You say the show can vary material depending on where you are, could it also take a turn in the moment?
“Yeah, I think it depends on the audience as well.
“This summer, we did a 12 date tour in Ireland.
“There’s nothing more thrilling than bringing something like this to a live audience because sometimes the scale of the venue or how close you are to the audience in proximity can completely determine how you interact there and then.
“There’s always room for that live element.
“One venue we performed in, there was a woman in the front row with the most beautiful voice and she knew most of the songs and so she sang, almost in just complete tandem with me, for most of the evening.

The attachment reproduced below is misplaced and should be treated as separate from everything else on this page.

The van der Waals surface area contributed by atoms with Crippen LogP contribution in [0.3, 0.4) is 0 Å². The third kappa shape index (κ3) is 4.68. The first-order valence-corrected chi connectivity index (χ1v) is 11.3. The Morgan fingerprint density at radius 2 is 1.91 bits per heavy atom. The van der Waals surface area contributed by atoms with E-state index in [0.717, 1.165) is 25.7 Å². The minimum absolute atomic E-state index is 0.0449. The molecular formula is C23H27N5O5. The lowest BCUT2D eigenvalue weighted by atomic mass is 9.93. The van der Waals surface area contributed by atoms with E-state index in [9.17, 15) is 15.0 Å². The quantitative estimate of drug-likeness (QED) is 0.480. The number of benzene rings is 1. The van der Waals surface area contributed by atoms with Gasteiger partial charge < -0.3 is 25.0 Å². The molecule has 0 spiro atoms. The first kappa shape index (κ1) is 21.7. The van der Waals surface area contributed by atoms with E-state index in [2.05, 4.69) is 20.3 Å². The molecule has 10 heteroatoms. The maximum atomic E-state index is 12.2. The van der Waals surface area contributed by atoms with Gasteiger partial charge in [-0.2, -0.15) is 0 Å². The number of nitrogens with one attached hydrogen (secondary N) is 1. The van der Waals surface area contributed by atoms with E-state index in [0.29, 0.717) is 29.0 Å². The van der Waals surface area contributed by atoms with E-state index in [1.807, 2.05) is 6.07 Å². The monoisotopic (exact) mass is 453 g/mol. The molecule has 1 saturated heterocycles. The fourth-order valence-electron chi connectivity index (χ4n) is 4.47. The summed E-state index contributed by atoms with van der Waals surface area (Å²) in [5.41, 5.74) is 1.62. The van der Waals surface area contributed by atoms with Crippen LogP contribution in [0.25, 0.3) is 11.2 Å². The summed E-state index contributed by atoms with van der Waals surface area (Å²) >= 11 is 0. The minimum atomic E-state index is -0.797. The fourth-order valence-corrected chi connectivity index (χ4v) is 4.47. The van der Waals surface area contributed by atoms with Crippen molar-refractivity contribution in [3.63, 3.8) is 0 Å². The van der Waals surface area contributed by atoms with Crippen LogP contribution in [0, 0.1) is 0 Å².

“It was a beautiful conversation that was going on, it wasn’t planned and she really became part of the experience for me.
“That’s the thing: As much as you kind of structure something, the beauty of this show is we always want those live elements to be part of it because if it was an actual night visit, that’s what would happen.
“So you have to absolutely allow those segues to happen and I think when you’re really connected to the material and you’re really comfortable with what you’re celebrating, what you’re saying, what you’re singing then, if anything does happen in the moment, you can always go back to that because you know it inside out and that’s what’s lovely.
“About coming to Liverpool, one of the big themes of the festival this year is the famine and the commemorations of that and how Liverpool played such a key part in the journeys of people.